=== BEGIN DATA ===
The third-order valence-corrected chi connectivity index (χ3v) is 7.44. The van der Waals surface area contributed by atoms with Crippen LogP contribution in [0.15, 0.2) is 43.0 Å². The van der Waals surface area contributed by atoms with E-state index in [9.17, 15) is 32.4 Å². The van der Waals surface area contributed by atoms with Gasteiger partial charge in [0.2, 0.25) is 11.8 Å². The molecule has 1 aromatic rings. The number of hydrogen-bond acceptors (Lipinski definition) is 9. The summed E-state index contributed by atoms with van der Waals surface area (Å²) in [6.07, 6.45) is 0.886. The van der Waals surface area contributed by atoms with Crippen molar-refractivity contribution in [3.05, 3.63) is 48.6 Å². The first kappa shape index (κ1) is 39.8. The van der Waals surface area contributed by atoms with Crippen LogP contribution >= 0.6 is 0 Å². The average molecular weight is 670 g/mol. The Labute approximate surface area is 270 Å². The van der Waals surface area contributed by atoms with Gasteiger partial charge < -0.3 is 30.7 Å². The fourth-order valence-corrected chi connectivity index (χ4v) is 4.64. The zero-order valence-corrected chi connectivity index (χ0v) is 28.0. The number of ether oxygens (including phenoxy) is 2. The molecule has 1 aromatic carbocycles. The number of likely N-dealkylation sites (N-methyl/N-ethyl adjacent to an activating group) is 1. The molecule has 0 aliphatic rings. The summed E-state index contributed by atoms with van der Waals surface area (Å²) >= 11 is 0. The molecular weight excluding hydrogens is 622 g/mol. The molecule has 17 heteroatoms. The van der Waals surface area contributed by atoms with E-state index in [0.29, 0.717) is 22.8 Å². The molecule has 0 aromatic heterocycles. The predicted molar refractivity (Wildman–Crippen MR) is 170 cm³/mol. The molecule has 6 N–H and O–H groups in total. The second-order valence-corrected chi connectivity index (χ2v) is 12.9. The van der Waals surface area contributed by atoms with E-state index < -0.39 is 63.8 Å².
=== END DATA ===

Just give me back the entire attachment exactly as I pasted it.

The third-order valence-corrected chi connectivity index (χ3v) is 7.44. The van der Waals surface area contributed by atoms with Crippen LogP contribution in [0.15, 0.2) is 43.0 Å². The van der Waals surface area contributed by atoms with E-state index in [9.17, 15) is 32.4 Å². The van der Waals surface area contributed by atoms with Gasteiger partial charge in [0.2, 0.25) is 11.8 Å². The molecule has 1 aromatic rings. The number of hydrogen-bond acceptors (Lipinski definition) is 9. The summed E-state index contributed by atoms with van der Waals surface area (Å²) in [6.07, 6.45) is 0.886. The van der Waals surface area contributed by atoms with Crippen molar-refractivity contribution in [3.05, 3.63) is 48.6 Å². The first kappa shape index (κ1) is 39.8. The van der Waals surface area contributed by atoms with Crippen LogP contribution >= 0.6 is 0 Å². The average molecular weight is 670 g/mol. The Labute approximate surface area is 270 Å². The van der Waals surface area contributed by atoms with Gasteiger partial charge < -0.3 is 30.7 Å². The fourth-order valence-corrected chi connectivity index (χ4v) is 4.64. The zero-order valence-corrected chi connectivity index (χ0v) is 28.0. The number of ether oxygens (including phenoxy) is 2. The molecule has 1 aromatic carbocycles. The number of likely N-dealkylation sites (N-methyl/N-ethyl adjacent to an activating group) is 1. The molecule has 0 aliphatic rings. The summed E-state index contributed by atoms with van der Waals surface area (Å²) >= 11 is 0. The molecular weight excluding hydrogens is 622 g/mol. The molecule has 17 heteroatoms. The van der Waals surface area contributed by atoms with E-state index in [0.29, 0.717) is 22.8 Å². The molecule has 0 aromatic heterocycles. The predicted molar refractivity (Wildman–Crippen MR) is 170 cm³/mol. The molecule has 6 N–H and O–H groups in total. The second-order valence-corrected chi connectivity index (χ2v) is 12.9. The van der Waals surface area contributed by atoms with E-state index < -0.39 is 63.8 Å².